Our savings account comparison service lets you easily compare interest rates and account features from Ireland’s main provide and will quickly show you where you’ll get the best return for your savings.
Comparing savings accounts is easy with bonkers.ie. Just use our savings account comparison service to quickly compare the different account features and interest rates from all of Ireland’s providers and find the best return for your savings in seconds.
This will depend on what you’re saving for and how much you earn. As a general rule, financial experts recommend saving up to 20% of your net income each month, though this won’t be feasible for everyone. It often helps to have a savings goal or financial plan so that you have something to aim for.
Before you start saving, it’s also useful to pay off any outstanding loans or debt that you owe first. This is because the interest you’re charged on your debt will usually be far higher than any interest you’d earn on your savings. Paying extra off your debt also means you’ll clear off your debts faster.
The best savings account for you will depend on several factors such as how much money you want to save each month, whether you have a lump sum to put on deposit, or whether you want to have instant access to your savings if required. Use our handy savings account comparison service to compare the different accounts from all of Ireland’s providers to find the one that’s right for you.
The interest you earn on your savings is subject to deposit interest retention tax or DIRT. The rate is currently 37%. It was announced in Budget 2017 that the DIRT rate would decrease by 2% each year from 2018 to 2020 until it reaches 33%.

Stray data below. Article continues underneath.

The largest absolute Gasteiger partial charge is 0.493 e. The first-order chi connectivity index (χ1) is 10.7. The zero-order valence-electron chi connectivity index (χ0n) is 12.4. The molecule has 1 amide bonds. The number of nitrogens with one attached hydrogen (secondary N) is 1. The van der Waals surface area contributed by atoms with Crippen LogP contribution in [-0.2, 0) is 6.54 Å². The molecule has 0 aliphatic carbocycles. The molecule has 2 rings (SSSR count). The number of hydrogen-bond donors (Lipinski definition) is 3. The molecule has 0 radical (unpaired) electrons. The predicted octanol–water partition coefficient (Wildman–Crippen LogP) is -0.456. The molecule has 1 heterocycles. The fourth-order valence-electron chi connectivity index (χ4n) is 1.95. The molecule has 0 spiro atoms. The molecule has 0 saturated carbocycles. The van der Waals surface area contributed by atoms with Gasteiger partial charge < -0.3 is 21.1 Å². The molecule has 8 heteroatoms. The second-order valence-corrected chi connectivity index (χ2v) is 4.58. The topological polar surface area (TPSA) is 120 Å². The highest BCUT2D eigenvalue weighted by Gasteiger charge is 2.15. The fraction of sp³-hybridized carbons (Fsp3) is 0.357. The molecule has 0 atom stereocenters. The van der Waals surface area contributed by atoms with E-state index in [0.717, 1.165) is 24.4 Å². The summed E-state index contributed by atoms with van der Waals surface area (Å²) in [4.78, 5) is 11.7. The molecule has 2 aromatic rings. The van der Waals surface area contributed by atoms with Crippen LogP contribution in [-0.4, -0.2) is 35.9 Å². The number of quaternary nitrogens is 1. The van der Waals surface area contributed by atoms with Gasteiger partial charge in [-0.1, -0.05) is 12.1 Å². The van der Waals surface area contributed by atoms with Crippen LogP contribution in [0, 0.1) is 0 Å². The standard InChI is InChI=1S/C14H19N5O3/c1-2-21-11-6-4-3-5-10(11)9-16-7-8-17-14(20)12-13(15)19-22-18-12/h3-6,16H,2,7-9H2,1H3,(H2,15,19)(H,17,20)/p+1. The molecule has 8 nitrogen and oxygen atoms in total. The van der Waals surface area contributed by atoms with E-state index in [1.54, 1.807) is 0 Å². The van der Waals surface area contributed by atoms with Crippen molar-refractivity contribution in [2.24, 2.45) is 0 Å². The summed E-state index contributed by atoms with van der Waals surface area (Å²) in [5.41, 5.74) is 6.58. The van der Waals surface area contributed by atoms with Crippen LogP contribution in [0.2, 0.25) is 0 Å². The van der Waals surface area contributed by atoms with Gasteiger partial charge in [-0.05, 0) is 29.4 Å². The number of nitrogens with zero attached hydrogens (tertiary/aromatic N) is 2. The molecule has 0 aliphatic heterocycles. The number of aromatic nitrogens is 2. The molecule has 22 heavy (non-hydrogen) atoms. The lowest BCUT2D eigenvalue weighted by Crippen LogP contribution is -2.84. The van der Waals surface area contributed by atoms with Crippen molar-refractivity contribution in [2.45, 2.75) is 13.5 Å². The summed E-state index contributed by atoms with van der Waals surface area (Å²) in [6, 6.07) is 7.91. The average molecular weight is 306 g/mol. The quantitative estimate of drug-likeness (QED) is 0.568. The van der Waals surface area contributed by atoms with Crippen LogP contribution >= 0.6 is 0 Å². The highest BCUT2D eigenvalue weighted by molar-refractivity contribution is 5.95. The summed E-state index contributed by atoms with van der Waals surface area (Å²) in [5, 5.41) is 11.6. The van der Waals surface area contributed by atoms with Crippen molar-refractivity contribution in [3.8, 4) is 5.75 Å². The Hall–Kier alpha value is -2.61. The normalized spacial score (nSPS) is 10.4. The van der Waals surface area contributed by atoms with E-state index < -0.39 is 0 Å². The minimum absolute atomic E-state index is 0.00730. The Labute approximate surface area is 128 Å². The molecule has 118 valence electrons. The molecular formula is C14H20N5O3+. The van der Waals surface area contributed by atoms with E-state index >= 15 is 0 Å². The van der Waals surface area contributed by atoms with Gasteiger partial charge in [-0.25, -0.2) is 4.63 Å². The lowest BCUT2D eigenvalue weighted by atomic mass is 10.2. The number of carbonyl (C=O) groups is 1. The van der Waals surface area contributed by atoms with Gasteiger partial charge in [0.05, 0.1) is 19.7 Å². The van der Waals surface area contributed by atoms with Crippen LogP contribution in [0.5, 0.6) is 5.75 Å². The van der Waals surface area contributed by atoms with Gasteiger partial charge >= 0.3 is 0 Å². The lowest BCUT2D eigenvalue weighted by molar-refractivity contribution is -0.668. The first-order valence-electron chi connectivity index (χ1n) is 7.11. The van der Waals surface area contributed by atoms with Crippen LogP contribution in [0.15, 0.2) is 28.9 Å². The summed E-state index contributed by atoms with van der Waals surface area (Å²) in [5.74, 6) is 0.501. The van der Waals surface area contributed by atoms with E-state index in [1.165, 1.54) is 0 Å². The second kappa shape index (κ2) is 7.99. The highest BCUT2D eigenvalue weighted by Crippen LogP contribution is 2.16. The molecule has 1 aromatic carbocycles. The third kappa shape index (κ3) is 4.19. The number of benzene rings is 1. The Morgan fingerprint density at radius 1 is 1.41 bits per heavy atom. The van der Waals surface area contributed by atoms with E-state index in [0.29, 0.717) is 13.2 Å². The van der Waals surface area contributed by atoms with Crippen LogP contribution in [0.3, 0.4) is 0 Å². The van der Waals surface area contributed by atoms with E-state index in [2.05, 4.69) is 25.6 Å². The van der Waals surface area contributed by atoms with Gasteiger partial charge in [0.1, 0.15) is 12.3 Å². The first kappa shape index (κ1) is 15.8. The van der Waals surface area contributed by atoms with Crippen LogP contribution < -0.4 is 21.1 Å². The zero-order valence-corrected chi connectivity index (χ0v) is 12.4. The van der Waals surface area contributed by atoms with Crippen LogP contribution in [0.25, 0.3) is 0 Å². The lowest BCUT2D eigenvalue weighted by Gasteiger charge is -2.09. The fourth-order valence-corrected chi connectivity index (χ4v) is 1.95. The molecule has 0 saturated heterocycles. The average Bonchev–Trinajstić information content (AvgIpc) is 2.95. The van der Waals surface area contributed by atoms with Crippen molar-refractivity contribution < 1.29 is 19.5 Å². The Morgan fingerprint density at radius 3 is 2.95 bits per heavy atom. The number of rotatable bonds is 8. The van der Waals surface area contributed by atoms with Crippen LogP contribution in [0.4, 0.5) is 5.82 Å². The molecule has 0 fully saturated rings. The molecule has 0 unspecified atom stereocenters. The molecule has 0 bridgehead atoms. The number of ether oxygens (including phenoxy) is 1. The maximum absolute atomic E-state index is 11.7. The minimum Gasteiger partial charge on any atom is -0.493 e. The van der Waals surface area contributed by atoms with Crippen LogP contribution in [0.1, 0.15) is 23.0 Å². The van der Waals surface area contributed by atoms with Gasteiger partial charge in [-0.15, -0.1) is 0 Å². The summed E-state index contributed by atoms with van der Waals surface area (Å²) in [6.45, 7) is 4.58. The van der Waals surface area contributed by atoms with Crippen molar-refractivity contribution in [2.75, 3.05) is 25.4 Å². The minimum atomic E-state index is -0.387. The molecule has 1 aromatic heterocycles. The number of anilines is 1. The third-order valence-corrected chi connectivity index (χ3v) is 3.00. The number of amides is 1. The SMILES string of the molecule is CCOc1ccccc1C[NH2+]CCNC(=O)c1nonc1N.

The tax will be deducted by your savings account provider before the interest is paid to you. In certain circumstances, people might be exempt from paying DIRT.
A fixed-interest savings account is an account where the rate of interest on your savings will be fixed for a predetermined amount of time and will not rise or fall during that period.
Fixed rates offer certainty, meaning that you’ll know exactly how much interest you’ll earn on your lump sum over a fixed term. Access to your savings is usually restricted on fixed savings accounts.
A variable-interest savings account is an account where the rate of interest on your savings can rise or fall. The rate usually fluctuates in accordance with the European Central Bank’s (ECB) rate, but is ultimately at the discretion of your bank.
Variable rates are unpredictable and mean that you could benefit from rising rates, but equally could be at a disadvantage should they fall.